Saturday, March 17, 2007

Martian soil sample, species evolution in warm climates and ‘In Cosmic Company’

Welcome! “Alien Life” tracks the latest discoveries and thoughts in the various elements of the famous Drake Equation. You may notice that this and future entries are shorter than usual; Career, family and book deal commitments have forced me to cut back some of my projects. Now, here’s today’s news:
g Stars - Whilst science fiction toys effortlessly with anti-matter, in reality it can be very hard to produce, so researchers around the world are celebrating a new break through in this area. For the first time, scientists using the BaBar experiment at the Stanford Linear Accelerator Center have observed the transition of one type of particle, the neutral D-meson, into its antimatter particle - a process known as “mixing.” The new observation will be used as a test of the Standard Model, the current theory that best describes the entire universe's luminous matter and its associated forces. See
g Abodes - Some bright Martian soil containing lots of sulfur and a trace of water intrigues researchers who are studying information provided by NASA's Spirit rover. See
g Life - University of British Columbia researchers have discovered that contrary to common belief, species do not evolve faster in warmer climates. See
g Intelligence - Female chimps manage how available they are, as a group, for sex. This leads males to fight over them, and when the best males win, the females are more likely to have fit offspring, new research shows. See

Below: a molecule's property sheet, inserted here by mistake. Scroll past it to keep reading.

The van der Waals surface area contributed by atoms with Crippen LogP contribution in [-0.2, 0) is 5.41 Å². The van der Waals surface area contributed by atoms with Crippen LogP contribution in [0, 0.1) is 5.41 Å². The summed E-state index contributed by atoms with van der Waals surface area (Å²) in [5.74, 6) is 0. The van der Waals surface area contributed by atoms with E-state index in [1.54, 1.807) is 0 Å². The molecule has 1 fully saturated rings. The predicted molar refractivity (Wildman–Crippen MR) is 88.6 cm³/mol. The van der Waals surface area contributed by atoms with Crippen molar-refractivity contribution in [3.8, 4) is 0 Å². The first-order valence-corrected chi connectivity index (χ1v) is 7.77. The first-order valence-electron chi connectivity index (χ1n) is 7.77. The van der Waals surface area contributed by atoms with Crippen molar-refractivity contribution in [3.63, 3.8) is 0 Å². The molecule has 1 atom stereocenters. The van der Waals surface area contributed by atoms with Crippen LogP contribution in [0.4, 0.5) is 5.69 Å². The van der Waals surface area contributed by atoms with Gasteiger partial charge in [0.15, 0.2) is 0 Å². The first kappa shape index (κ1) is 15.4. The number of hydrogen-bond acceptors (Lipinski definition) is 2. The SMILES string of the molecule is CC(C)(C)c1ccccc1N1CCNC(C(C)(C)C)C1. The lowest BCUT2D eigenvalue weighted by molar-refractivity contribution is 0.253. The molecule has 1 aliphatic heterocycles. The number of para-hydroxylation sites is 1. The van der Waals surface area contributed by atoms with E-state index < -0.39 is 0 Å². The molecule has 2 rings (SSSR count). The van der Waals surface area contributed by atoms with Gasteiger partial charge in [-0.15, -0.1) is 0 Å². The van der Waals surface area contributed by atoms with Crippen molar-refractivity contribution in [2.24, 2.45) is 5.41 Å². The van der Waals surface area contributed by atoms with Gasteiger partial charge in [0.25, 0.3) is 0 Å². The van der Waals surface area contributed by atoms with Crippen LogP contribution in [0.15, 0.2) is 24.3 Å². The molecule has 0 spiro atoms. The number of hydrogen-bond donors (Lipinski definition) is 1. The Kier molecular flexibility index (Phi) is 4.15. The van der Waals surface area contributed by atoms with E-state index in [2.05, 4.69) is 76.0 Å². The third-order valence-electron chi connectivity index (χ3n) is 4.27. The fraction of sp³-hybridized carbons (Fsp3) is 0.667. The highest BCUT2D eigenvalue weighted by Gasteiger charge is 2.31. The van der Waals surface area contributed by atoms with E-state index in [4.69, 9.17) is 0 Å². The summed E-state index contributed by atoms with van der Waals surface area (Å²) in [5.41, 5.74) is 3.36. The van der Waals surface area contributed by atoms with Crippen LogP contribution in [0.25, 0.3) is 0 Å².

g Message - If extraterrestrials are out there, signals that would prove their existence are cascading over your body right now. Needless to say, you don’t notice. The challenge for SETI researchers is to build an instrument that will. Rising to the challenge, the SETI Institute and others are developing new search strategies and telescopes, encouraging some scientists to speculate that a signal detection will occur in the next decade or two. See
g Cosmicus - Because we are planetary creatures, most people assume the first and most numerous space settlements must be on the Moon or Mars. In fact, we may live in orbit long before settling the Moon or Mars, and there may always be far more space settlers in orbit than on any planet or moon. Orbital settlements are huge spacecraft, big enough for many thousands to live in comfortably, that provide radiation protection, a breathable atmosphere, nearly self-sufficient life support, and that rotate to provide something that feels much like Earth-normal gravity at the rim. See
g Learning - The space station's connecting module that will serve as the gateway to international science laboratories has been given a name - Harmony - following a nationwide contest for schoolchildren. See
g Imagining - Like first contact stories? Then be sure to read Richard F. Monteleone and David F. Bischoff’s novel, “Day of the Dragonstar,” published in 1983.
g Aftermath - Book alert: In their November 2003 book "In Cosmic Company: The Search for Life in the Universe," authors Seth Shostak and Alex Barnett ponder the possibility of alien life and the consequences of receiving a signal from the cosmos. They explain why scientists think sentient life might exist on other worlds, how we could discover it and what it might be like. Entertaining and informative, this hard cover book is lavishly illustrated. See
for reviews.